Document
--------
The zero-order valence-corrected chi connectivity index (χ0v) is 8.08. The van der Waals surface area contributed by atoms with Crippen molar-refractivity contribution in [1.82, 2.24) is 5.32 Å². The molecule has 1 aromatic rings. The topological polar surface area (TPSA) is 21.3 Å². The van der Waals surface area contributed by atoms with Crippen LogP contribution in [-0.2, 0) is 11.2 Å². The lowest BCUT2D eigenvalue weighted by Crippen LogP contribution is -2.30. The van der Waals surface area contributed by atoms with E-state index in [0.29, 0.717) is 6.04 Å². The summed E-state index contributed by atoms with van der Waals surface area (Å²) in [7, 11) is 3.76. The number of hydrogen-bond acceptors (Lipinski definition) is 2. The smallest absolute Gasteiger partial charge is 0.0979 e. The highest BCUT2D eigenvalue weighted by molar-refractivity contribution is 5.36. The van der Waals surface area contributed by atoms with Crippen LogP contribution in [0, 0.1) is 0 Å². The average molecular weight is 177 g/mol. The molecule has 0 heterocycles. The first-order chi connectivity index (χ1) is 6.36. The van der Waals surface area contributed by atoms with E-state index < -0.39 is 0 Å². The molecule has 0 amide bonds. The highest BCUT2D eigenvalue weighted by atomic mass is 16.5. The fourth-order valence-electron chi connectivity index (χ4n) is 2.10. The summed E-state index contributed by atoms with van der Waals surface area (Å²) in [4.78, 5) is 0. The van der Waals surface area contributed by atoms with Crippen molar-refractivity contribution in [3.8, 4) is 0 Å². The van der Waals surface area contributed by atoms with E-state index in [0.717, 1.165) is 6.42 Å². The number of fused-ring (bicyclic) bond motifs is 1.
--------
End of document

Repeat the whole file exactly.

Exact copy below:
The zero-order valence-corrected chi connectivity index (χ0v) is 8.08. The van der Waals surface area contributed by atoms with Crippen molar-refractivity contribution in [1.82, 2.24) is 5.32 Å². The molecule has 1 aromatic rings. The topological polar surface area (TPSA) is 21.3 Å². The van der Waals surface area contributed by atoms with Crippen LogP contribution in [-0.2, 0) is 11.2 Å². The lowest BCUT2D eigenvalue weighted by Crippen LogP contribution is -2.30. The van der Waals surface area contributed by atoms with E-state index in [0.29, 0.717) is 6.04 Å². The summed E-state index contributed by atoms with van der Waals surface area (Å²) in [7, 11) is 3.76. The number of hydrogen-bond acceptors (Lipinski definition) is 2. The smallest absolute Gasteiger partial charge is 0.0979 e. The highest BCUT2D eigenvalue weighted by molar-refractivity contribution is 5.36. The van der Waals surface area contributed by atoms with Crippen LogP contribution in [0, 0.1) is 0 Å². The average molecular weight is 177 g/mol. The molecule has 0 heterocycles. The first-order chi connectivity index (χ1) is 6.36. The van der Waals surface area contributed by atoms with E-state index < -0.39 is 0 Å². The molecule has 0 amide bonds. The highest BCUT2D eigenvalue weighted by atomic mass is 16.5. The fourth-order valence-electron chi connectivity index (χ4n) is 2.10. The summed E-state index contributed by atoms with van der Waals surface area (Å²) in [4.78, 5) is 0. The van der Waals surface area contributed by atoms with Crippen molar-refractivity contribution in [3.8, 4) is 0 Å². The van der Waals surface area contributed by atoms with E-state index in [0.717, 1.165) is 6.42 Å². The number of fused-ring (bicyclic) bond motifs is 1.